Vegetarians & Pregnancy

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Pregnancy is a fun and exciting time in many women’s lives. However early pregnancy can be a challenge for some. Especially vegetarians. Morning sickness, which should really be called all day sickness, plagues many women in the first three months of pregnancy. I was lucky to avoid morning sickness with my first pregnancy, but this one was challenging. Morning sickness is usually feelings of nausea for any part or all day sometimes accompanied by vomiting. For some women this morning sickness is so severe that no food or liquid can be ingested or stay down long enough for nutrition to be obtained. In these extreme cases it is best to consult your doctor or midwife.

For mild to moderate cases of morning sickness there are a few home remedies that seem to work for many women. As all pregnancies are different I would advise trying any or all of these until you find something that works for you. First I would advise that you make sure you have something in your belly at all times and never let yourself get too hungry as an empty stomach seems to aggravate morning sickness. Also make sure you have plenty of water. If drinking plain water is not agreeing with you then you can add a little squeeze of lemon as flavouring.
Speaking of lemon, sucking on a slice of lemon does wonders for some women’s nausea. You can slice up a lemon, place it in a little bag and keep it with you at all times. A few of my friends swore that by simply smelling lemon they felt better. Ginger is also a great anti nausea remedy. Ginger beer, crystallized ginger, ginger candy, ginger tea and even fresh ginger can alleviate morning sickness in some women. Peppermint also seems to work for some women. You could keep a hanky with some peppermint oil sprinkled on it to smell in case of emergency and also drink peppermint tea.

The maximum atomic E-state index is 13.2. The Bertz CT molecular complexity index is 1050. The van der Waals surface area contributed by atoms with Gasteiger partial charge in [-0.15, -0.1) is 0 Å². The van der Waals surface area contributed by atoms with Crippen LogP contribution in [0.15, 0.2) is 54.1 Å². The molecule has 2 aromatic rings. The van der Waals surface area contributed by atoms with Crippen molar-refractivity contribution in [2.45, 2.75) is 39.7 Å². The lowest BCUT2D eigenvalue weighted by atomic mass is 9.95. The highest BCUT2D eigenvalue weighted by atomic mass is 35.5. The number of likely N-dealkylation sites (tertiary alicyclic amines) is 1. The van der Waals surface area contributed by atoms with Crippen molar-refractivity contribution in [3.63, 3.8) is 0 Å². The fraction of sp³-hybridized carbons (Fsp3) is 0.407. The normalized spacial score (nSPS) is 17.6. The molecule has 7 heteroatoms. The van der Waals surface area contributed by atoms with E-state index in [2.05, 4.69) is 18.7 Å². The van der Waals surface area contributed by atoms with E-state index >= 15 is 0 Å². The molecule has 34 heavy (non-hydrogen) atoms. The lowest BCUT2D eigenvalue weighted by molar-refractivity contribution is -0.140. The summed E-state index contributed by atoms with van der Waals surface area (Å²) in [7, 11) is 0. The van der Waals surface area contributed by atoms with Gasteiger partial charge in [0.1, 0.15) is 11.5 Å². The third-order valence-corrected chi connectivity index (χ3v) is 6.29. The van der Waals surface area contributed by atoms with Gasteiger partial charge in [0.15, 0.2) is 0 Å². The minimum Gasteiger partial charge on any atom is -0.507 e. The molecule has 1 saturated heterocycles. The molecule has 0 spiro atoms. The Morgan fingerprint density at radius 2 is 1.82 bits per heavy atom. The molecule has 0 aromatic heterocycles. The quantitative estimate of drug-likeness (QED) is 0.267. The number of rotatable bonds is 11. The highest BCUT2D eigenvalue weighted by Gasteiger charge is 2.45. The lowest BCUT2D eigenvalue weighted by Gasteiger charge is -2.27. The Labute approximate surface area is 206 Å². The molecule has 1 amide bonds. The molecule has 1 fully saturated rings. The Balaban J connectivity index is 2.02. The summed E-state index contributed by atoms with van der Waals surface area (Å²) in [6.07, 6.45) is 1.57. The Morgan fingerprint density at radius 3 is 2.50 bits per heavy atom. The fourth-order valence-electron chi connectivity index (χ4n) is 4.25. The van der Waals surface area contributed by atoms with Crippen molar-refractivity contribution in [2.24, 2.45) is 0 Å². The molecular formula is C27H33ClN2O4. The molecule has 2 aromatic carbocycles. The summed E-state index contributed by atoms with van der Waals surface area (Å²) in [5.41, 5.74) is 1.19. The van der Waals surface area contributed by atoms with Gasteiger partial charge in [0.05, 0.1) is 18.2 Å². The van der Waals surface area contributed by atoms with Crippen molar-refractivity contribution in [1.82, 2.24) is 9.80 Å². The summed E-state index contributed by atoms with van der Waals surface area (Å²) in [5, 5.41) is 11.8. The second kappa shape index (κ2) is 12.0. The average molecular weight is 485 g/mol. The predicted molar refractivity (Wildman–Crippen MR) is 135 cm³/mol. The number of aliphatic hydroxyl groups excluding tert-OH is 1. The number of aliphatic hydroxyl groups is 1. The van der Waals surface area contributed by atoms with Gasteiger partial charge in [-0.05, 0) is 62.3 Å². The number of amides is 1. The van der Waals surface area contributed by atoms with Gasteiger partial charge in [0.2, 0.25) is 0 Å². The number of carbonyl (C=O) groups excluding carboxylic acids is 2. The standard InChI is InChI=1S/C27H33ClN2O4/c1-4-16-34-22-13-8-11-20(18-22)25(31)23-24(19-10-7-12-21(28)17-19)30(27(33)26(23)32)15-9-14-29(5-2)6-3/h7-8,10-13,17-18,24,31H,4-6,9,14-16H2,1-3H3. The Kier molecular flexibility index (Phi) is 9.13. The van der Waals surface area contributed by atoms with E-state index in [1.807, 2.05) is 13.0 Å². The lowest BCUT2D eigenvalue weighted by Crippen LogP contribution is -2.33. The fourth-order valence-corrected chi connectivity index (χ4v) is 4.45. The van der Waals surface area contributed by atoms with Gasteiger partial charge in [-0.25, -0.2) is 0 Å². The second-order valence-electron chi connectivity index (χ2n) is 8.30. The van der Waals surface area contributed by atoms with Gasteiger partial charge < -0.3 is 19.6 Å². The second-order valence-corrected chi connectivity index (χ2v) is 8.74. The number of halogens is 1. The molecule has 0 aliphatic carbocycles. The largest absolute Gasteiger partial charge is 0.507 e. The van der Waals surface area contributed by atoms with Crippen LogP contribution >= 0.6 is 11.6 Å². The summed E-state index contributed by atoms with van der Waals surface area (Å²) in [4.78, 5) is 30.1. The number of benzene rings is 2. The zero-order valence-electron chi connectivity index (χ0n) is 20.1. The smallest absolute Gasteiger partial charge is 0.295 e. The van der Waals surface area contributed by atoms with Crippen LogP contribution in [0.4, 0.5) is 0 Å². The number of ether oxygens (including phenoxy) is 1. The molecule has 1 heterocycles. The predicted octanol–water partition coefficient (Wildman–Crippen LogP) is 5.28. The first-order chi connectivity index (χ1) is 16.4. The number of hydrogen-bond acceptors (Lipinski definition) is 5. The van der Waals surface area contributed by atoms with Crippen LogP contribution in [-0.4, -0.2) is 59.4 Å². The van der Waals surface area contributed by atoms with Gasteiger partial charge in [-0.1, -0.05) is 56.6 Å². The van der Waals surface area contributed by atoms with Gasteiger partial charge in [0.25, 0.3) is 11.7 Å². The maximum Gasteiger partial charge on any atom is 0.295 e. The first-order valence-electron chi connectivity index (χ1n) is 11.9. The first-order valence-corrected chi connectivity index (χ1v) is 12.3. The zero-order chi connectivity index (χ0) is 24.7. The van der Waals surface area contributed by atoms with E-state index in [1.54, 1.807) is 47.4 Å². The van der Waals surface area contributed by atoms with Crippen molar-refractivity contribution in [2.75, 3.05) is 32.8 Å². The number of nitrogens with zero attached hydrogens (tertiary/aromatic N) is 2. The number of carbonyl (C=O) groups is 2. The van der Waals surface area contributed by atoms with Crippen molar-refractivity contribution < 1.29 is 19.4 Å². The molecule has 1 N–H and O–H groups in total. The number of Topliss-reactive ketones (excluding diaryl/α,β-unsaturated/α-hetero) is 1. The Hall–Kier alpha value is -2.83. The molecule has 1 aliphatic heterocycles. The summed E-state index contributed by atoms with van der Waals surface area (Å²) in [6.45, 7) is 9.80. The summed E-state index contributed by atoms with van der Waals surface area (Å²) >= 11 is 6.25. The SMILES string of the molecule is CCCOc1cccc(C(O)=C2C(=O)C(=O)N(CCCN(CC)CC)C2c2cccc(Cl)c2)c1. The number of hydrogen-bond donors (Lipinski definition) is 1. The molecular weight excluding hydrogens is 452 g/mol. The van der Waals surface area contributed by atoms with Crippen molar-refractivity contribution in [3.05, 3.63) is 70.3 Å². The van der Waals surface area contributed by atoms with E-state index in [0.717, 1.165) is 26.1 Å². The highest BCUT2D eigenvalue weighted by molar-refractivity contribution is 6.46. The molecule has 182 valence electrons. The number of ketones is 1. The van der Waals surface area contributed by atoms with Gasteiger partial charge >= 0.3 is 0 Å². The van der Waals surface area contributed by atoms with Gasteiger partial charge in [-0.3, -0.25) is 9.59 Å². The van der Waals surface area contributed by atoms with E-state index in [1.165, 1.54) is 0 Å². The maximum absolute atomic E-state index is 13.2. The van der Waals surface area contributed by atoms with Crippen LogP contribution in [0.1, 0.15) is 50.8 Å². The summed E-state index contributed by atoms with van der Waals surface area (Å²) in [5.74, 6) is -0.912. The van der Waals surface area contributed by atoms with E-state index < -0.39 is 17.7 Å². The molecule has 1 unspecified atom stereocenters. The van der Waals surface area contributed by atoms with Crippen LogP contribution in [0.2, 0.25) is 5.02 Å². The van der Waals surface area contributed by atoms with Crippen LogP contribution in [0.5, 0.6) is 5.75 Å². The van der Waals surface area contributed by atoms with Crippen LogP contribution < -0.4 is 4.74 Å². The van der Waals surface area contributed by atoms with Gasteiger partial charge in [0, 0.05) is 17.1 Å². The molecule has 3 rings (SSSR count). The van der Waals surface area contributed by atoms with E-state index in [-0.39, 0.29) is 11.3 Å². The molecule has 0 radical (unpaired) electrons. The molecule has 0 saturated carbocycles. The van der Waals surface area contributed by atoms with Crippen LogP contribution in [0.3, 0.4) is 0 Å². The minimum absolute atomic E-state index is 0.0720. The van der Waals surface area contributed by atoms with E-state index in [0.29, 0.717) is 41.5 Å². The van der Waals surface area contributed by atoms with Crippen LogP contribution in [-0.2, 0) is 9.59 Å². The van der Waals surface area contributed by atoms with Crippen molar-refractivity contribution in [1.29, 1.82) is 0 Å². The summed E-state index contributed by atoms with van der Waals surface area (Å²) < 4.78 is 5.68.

Nutrition is very important for women during pregnancy. Protein in particular is crucial to a healthy pregnancy. For vegetarians there are many great sources of protein. One of the best vegetarian protein sources is quinoa. Quinoa can be cooked and eaten much like rice. You could also make a salad out of quinoa by adding your favorite raw veggies to cooked and cooled quinoa. Nuts also contain protein as well as other great nutrients and are delicious toasted and sprinkled on a green salad. Many dairy products such as milk, yoghurt, cheese and paneer are full of protein. Lentils, dahls and beans are also great when combined with a grain to make a whole protein.

Iron is another essential nutrient for pregnant women particularly after the 20th week. Iron can be obtained either by taking a supplement or by eating more iron rich foods. Many grain brans are rich in protein especially rice bran. Soybeans, winged beans and white beans are particularly high in iron as are sesame seeds, pumpkin seeds and many green vegetables.
During pregnancy, as well as at all other times, it is important to eat a good variety of foods in all colours, shapes and sizes. Remember that while you are pregnant you are not only supplying nutrition for your own body but also for a growing baby.

If you are new to vegetarianism and are pregnant, please discuss your diet with your midwife or doctor, and talk to long-time vegetarians, so you can have the information you need to have a healthy baby.

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